Survey Practices: Court Voids Section 5 Of Lagos State Survey Law

* Wooden Justice Gavel and Scales. Vector * Source : 123RF.com

 

 

Justice Daniel Osiagor of the Federal High Court, Lagos has held that the Lagos State House of Assembly acted unconstitutionally, in enacting Section 5 of the Survey Law of Lagos State, which requires Surveyors to obtain written consent of the Surveyor General of Lagos State before carrying out survey on any State land or land acquired by the Lagos State Government.

Consequently, the court held that the Surveyors Council of Nigeria is the only body vested with authority to regulate and control survey practice/profession throughout the Federal Republic of Nigeria.

Justice Osiagor made these pronouncement while delivering judgement in a suit marked FHC/L/CS/1789/2020 and  filed by seven Surveyors, Adaranijo Ibikunle Ganiyu Rafiu, Aluko Kikelomo Sikirat (Mrs.), Adedeji Olarewaju, Adams Benjamin Olugbenga, Mekuleyi Oluseyi Samuel, Aliu Samuel, and Fashina Adedapo against the Surveyor General of Lagos State and 10 others.

Other defendants in the suit are, Surveyors Council of Nigeria, Surv Olatunbosun David, Surv Adesina Adeleke, Surv Akomolafe A.O, Surv Odetunmobi O. Olufemi, Surv Mrs Akintaro, Surv Michael Adebisi Alonge, Surv. Egbeyemi Lateef, the Attorney General of Lagos State, and the Attorney General of the Federation respectively.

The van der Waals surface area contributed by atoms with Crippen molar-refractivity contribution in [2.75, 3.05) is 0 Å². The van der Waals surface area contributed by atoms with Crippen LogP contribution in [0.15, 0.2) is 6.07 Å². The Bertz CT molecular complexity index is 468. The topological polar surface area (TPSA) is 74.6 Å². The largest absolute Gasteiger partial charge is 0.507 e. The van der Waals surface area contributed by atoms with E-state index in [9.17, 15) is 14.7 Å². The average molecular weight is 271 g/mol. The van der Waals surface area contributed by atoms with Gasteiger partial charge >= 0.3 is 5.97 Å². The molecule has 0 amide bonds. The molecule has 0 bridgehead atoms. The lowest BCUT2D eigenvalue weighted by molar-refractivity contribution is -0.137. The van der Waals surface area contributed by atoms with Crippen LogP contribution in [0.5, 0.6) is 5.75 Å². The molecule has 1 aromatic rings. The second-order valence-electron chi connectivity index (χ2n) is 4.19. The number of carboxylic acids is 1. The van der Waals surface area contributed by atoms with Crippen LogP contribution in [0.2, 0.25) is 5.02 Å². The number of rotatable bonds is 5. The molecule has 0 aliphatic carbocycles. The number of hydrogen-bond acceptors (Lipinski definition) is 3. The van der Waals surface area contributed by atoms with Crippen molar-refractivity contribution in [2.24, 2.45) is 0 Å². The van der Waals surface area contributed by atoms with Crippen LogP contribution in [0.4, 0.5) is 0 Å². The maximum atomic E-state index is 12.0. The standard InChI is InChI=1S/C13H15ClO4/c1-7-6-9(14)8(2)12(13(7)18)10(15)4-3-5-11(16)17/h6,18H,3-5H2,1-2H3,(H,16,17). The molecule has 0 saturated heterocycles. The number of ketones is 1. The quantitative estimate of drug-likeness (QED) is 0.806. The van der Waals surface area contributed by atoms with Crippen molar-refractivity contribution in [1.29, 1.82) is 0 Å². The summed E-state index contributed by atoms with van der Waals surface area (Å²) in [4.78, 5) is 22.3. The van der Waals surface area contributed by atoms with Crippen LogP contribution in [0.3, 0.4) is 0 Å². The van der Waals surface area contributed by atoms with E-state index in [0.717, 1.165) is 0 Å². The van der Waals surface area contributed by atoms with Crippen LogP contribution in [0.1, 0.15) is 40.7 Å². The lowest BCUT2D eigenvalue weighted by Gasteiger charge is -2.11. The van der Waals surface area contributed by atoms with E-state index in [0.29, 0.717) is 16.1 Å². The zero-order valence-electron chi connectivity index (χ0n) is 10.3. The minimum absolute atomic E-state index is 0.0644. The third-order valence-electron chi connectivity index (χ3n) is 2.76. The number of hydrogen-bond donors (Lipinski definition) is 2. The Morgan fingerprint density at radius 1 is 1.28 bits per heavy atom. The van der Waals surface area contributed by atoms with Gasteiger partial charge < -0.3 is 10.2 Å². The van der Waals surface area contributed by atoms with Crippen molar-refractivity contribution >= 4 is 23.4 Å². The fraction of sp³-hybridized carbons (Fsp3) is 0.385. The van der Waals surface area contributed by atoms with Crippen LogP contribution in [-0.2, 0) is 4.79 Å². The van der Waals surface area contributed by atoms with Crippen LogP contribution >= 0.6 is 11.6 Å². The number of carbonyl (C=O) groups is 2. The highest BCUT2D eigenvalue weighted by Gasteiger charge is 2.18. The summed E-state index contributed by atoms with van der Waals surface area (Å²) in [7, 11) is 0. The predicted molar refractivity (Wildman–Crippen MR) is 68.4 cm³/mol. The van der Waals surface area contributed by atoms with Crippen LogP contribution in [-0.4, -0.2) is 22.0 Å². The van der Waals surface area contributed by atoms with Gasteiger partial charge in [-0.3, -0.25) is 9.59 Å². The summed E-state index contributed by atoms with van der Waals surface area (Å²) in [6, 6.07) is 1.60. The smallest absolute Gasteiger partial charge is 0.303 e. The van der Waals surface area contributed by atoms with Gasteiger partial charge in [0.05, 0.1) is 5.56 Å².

Justice Osiagor held further that  the Surveyors Council of Nigeria (SURCON) has the powers to issue the guidelines for the conduct of Survey Practice in Nigeria 2020 in exercise of its powers to regulate and control survey practice/ profession in Nigeria and that the Surveyor General of Lagos State being a member of SURCON, is bound to follow and apply the Guidelines for the Conduct of Survey Practice in Nigeria 2020, in Lagos State.

The court also held that the Surveyor General, of Lagos State lacks the power to deny the Plaintiffs or any Registered Surveyor consent to conduct survey on any parcel of land in Lagos State (whether owned by the Lagos State Government, Corporate bodies or private individuals) and that he also lacked the power to reject copies of survey plans submitted by the Plaintiffs or any other Registered Surveyor in Nigeria for lodgment.

The trial judge further ruled that the Surveyor General of Lagos State does not have the power to demand and/or insist on counter-signing a survey plan prepared by a Registered Surveyor or any plan at all as same has been abolished in Nigeria as far back as 1974.

Besides, Justice Osiagor held  that the engagement of Surv Olatunbosun David, Surv Adesina Adeleke, Surv Akomolafe A.O, Surv Odetunmobi O. Olufemi, Surv Mrs Akintaro, Surv Michael Adebisi Alonge, Surv. Egbeyemi Lateef by the Surveyor General of Lagos State  via a letter dated 15 September 2020 with Reference No. OSSG/CAD/2020/Vol. 1/ 033, as the only Surveyors to carry out surveys in the Mende Revocation Area, to the exclusion of the Plaintiffs and every other Registered Surveyor in Nigeria is hereby set aside for being a gross violation of the provisions of Sections 4(d) and 19(1) of the SURCON Act, Sections 1(3), 1(5) and 3 of the Guidelines for the Conduct of Survey Practice in Nigeria 2020.